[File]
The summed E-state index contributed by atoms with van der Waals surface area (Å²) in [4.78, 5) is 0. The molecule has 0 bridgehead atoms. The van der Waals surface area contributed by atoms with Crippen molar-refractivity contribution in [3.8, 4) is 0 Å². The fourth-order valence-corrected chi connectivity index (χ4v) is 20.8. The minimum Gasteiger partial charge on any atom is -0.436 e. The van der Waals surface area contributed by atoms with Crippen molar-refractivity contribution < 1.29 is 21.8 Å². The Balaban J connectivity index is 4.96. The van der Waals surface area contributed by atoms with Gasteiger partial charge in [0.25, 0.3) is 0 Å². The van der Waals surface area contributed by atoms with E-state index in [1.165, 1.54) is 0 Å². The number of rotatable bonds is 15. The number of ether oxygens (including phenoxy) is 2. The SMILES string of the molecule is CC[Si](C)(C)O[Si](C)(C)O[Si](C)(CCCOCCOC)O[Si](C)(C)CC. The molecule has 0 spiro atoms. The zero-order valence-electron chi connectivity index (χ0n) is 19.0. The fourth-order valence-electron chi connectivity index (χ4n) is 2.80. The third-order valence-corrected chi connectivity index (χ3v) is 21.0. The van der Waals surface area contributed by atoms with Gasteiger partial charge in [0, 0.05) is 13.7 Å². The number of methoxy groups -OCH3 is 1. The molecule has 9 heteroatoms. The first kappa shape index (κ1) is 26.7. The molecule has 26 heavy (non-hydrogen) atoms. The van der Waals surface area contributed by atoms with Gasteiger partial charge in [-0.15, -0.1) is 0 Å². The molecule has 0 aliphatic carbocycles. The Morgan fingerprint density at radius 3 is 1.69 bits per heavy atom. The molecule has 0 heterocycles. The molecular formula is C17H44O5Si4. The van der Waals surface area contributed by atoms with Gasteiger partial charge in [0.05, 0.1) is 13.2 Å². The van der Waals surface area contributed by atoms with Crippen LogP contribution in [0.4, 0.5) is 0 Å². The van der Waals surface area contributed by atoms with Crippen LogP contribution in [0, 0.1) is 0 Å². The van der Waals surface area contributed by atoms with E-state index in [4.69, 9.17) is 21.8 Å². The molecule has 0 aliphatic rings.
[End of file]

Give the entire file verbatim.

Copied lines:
The summed E-state index contributed by atoms with van der Waals surface area (Å²) in [4.78, 5) is 0. The molecule has 0 bridgehead atoms. The van der Waals surface area contributed by atoms with Crippen molar-refractivity contribution in [3.8, 4) is 0 Å². The fourth-order valence-corrected chi connectivity index (χ4v) is 20.8. The minimum Gasteiger partial charge on any atom is -0.436 e. The van der Waals surface area contributed by atoms with Crippen molar-refractivity contribution < 1.29 is 21.8 Å². The Balaban J connectivity index is 4.96. The van der Waals surface area contributed by atoms with Gasteiger partial charge in [0.25, 0.3) is 0 Å². The van der Waals surface area contributed by atoms with E-state index in [1.165, 1.54) is 0 Å². The number of rotatable bonds is 15. The number of ether oxygens (including phenoxy) is 2. The SMILES string of the molecule is CC[Si](C)(C)O[Si](C)(C)O[Si](C)(CCCOCCOC)O[Si](C)(C)CC. The molecule has 0 spiro atoms. The zero-order valence-electron chi connectivity index (χ0n) is 19.0. The fourth-order valence-electron chi connectivity index (χ4n) is 2.80. The third-order valence-corrected chi connectivity index (χ3v) is 21.0. The van der Waals surface area contributed by atoms with Gasteiger partial charge in [0, 0.05) is 13.7 Å². The number of methoxy groups -OCH3 is 1. The molecule has 9 heteroatoms. The first kappa shape index (κ1) is 26.7. The molecule has 26 heavy (non-hydrogen) atoms. The van der Waals surface area contributed by atoms with Gasteiger partial charge in [-0.15, -0.1) is 0 Å². The molecule has 0 aliphatic carbocycles. The Morgan fingerprint density at radius 3 is 1.69 bits per heavy atom. The molecule has 0 heterocycles. The molecular formula is C17H44O5Si4. The van der Waals surface area contributed by atoms with Gasteiger partial charge in [0.05, 0.1) is 13.2 Å². The van der Waals surface area contributed by atoms with Crippen LogP contribution in [0.4, 0.5) is 0 Å². The van der Waals surface area contributed by atoms with Crippen LogP contribution in [0, 0.1) is 0 Å². The van der Waals surface area contributed by atoms with E-state index in [4.69, 9.17) is 21.8 Å². The molecule has 0 aliphatic rings.